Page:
When I awoke the next day I gathered my friends and we made our way to the base of Table Mountain. I remember my hike and how hard it was last year so I convinced everyone that we should take the cable car up to the top. It was a wise choice because we were all a bit hung-over and weren’t exhausted when we got to the top. We all had organized to have a picnic at the top and had bought food at the local grocery store before going up. It was one of the best things I have done on this voyage, making a small picnic while looking down at Cape Town, the Atlantic Ocean and the Indian Ocean. I don’t even know how to describe what I was seeing, but it was truly epic in its beauty. We even celebrated our friendship with a few bottles of wine! Now I know what you are thinking, this entire post is going to be about drinking…well that isn’t necessarily a lie. I did do a fair amount of boozing while I was in South Africa, but it was totally worth it and I never let it get out of hand, except for this night. We watched the sun set on one side while the moon came up on the other. South Africa kept blowing me away with its beauty and has sold me on moving back there when I can establish a career. To leave Table Mountain back down to the V&A Waterfront we all had to take a taxi. When I hopped in I started speaking with an accent and told the driver that I was from Kommetjie taking American students around Cape Town. I don’t even know why I thought this would be a good idea, but I kept it up for the entire night and it ended up being hilarious, even if the driver knew I was lying. When the driver dropped us off I paid him and we all left to go to a local pub for a few more drinks because the night was young. We sat down on the bench outside and I went to reach for my phone to take a picture when I realized it was not in my pocket. My buzz disappeared and I instantly started to freak out. I thought someone had taken it or that I left it at the top of Table Mountain. We tried calling the cab driver but it wouldn’t dial. I left the table and started pacing back and forth outside the pub trying to think of what to do. I was so angry at myself that I crushed my sunglasses in my hands and ended up cutting my fingers. Then, a miracle happened. The phone started ringing when I tried the cab driver again. He had kept my phone because knew I would want it back and he agreed to bring it back asap. When he arrived I thanked him so much and got his contact email to send him postcards from my travels. I also gave him all the money I had in my pocket, $7, so that he could get a little something more for my appreciation. Once I had my phone back I was able to calm down and continue enjoying the night. We drank a few more beers and I talked with the locals for a few hours before returning to the ship and calling it a night.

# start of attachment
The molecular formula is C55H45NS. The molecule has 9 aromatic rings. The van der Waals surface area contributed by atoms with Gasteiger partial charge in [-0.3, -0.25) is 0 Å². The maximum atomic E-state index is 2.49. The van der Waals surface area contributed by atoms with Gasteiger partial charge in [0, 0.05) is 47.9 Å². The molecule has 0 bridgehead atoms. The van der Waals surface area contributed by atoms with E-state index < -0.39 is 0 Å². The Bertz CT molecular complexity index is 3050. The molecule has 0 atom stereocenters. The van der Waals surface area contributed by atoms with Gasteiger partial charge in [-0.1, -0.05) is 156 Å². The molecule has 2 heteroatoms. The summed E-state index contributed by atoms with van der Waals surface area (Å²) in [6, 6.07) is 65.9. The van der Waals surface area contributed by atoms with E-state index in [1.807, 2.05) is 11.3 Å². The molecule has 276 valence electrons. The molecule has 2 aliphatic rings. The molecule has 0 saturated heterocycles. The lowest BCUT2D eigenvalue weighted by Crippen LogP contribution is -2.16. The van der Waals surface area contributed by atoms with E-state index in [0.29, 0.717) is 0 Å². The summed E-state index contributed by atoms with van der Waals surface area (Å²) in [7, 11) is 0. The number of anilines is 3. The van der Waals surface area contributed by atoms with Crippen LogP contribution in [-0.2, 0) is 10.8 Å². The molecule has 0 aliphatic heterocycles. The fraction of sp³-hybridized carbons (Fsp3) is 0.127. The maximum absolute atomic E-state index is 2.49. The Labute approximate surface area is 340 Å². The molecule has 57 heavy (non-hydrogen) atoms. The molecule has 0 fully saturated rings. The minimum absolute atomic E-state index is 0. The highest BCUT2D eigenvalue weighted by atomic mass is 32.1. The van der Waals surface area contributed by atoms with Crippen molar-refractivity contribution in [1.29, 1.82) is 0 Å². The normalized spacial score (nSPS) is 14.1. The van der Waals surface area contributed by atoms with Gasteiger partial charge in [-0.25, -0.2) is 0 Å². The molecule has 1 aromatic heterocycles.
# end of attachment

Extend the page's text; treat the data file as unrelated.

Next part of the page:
The next morning I went to Stellenbosch, wine country of the Western Cape. I had an apartment rented for the night and when we arrived we were so impressed with the place, it was by far the nicest place I have stayed in for either of the voyages. It had two bedrooms, a Jacuzzi, heated towel racks, a kitchen, giant living room, washer and dryer, and the best part-a patio on the third story overlooking the streets of Stellenbsoch. I had such an amazing time there; we went wine tasting and went to a festival that was in the street that night. I passed out pretty early that night but woke up to another beautiful scene with the sun rising over the vineyards of Stellenbosch. We cooked breakfast, the first time I could cook in three months! It was so awesome, but I let my friend do most of the cooking because I was working on contacting family and loved ones back at home. We left Stellenbosch that afternoon and returned to Cape Town.
For the next few days I spent my time exploring the city and getting a feel for a place that I definitely want to live in. I went to Robben Island as well, the island with a maximum security prison where Nelson Mandela was held captive for 27 years. It was amazing to see the tiny cell that he was in for 18 years of his imprisonment. The prison made me think a lot about the harshness of Apartheid and how it lasted so much longer than civil rights in the US. I thought it was great to see how much South Africa has grown since the end of Apartheid and can see how much more it needs to grow. The United States has come a long way since the 50’s and 60’s but it too has a lot of improvement to be made.
I cannot wait until I return to South Africa as it is a place I will definitely be living in the future, no words can truly describe how much I love this country, but I love it so much and I think that counts for something.
I will be posting soon on Ghana and Morocco about the incredible experiences I had there. I will leave you with another quote about travel that I really enjoy. Until next time, much love!
“The real voyage of discovery consists not in seeking new landscapes, but in having new eyes”
- Marcel Proust